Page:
Experimental Transfusion Medicine Dresden

Analysis and characterization of rare antigen-specific cells


The generation of a specific immune response and an immunological memory which confer protective immunity against a wide range of various pathogens and tumors is based on the immune system´s ability to form and maintain antigen specific B- and T-lymphocytes. These antigen specific lymphocytes specifically recognize pathogenic and tumorigenic structures through their unique antigenic receptors (so called B- and T-cell receptors) thereby limiting their effector functions to a single pathogenic or tumorigenic structure (epitope). In order to cope with the enormous number of diverse potential pathogens the immune system has to generate a vast number of T- and B-lymphocytes with their unique T- and B-cell receptors. The detection and characterization of these rare antigen specific T- and B cells is therefore essential for the elucidation of the status of the protective immunity and the factors which contribute to the immune system´s capability to control pathogen and tumor growth. For the detection and analysis of ex vivo antigen-specific CD8+ cytotoxic T cells we are using the MHC class I-peptide Streptamer technology. In addition, functional characterization of antigen-specific CD4+ T-helper cells and CD8+ cytotoxic T cells is performed by intracellular cytokine staining (ICS) following provocation with antigen of interest. Both analyses are performed using multi-parametric flow cytometry which allows characterization of T cell subsets in great detail.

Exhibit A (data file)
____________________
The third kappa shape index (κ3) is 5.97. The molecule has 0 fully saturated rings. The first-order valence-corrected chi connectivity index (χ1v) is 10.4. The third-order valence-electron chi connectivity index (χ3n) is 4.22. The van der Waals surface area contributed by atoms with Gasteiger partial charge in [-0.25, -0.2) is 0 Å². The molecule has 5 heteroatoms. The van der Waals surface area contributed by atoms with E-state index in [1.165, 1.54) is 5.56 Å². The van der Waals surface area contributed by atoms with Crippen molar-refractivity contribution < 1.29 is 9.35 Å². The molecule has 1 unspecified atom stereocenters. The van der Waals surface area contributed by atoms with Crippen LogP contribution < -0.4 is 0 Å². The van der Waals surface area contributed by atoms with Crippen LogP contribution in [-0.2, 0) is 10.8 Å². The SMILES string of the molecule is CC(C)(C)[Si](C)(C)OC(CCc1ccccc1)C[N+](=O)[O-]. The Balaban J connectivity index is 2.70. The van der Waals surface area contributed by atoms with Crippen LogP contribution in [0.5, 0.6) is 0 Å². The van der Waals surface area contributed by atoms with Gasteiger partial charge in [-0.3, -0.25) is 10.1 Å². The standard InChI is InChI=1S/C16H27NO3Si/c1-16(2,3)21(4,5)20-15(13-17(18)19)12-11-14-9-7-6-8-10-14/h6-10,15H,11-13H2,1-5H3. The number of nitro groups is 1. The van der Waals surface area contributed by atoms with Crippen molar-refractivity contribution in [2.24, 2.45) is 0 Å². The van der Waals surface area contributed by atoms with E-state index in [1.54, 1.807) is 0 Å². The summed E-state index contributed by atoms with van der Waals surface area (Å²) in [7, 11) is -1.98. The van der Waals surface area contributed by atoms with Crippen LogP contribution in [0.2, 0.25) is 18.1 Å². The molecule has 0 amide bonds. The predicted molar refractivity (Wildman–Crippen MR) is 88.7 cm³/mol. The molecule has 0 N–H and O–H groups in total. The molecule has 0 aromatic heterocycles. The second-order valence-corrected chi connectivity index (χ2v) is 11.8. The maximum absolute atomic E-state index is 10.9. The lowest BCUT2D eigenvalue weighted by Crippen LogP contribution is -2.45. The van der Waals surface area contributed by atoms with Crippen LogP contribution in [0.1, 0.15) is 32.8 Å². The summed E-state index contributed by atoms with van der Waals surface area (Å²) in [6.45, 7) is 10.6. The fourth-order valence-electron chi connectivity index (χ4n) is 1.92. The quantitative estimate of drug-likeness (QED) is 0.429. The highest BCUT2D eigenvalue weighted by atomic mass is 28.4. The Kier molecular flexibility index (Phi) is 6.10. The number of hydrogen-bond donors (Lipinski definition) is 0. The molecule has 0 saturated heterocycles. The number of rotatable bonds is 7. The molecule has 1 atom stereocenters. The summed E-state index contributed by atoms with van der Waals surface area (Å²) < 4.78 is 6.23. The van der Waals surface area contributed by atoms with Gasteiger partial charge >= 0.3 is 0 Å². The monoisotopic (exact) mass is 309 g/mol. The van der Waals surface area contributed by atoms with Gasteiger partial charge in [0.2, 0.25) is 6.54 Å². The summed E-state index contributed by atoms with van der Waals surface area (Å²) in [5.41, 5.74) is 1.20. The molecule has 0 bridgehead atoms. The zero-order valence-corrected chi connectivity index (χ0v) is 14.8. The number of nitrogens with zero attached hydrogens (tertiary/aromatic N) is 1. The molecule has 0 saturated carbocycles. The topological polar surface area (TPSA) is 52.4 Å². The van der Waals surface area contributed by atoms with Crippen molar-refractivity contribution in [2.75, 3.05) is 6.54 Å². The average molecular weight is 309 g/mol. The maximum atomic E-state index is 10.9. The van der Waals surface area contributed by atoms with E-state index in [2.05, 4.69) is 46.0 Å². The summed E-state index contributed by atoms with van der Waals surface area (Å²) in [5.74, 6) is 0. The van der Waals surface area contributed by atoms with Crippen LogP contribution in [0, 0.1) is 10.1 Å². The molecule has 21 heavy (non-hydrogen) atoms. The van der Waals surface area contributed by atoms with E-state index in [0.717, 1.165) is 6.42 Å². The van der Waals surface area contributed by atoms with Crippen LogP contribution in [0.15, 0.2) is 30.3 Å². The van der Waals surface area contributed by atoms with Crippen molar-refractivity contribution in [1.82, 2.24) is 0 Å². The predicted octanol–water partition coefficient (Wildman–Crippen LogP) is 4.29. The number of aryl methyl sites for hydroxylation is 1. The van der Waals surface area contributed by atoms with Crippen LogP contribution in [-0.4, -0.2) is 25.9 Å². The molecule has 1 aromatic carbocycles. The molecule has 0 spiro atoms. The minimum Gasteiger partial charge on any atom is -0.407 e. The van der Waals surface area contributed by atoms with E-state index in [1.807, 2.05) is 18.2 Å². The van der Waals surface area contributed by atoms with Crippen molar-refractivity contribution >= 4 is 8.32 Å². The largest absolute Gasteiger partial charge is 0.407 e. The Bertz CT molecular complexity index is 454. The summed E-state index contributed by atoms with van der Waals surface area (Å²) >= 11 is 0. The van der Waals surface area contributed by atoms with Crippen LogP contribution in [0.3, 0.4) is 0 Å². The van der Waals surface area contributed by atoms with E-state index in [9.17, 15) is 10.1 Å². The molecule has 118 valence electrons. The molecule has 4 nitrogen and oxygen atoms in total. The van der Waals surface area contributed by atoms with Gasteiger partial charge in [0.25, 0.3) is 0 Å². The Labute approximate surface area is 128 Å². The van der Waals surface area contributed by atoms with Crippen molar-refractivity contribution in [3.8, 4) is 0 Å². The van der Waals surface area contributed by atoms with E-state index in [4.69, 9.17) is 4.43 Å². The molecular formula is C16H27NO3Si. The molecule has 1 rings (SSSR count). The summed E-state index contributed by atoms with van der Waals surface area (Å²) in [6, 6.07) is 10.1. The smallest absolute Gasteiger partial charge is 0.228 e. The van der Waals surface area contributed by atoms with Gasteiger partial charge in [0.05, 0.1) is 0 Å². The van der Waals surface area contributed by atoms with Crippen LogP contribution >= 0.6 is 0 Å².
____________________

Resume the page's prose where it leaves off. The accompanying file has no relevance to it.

analysis rare antigen-specific cells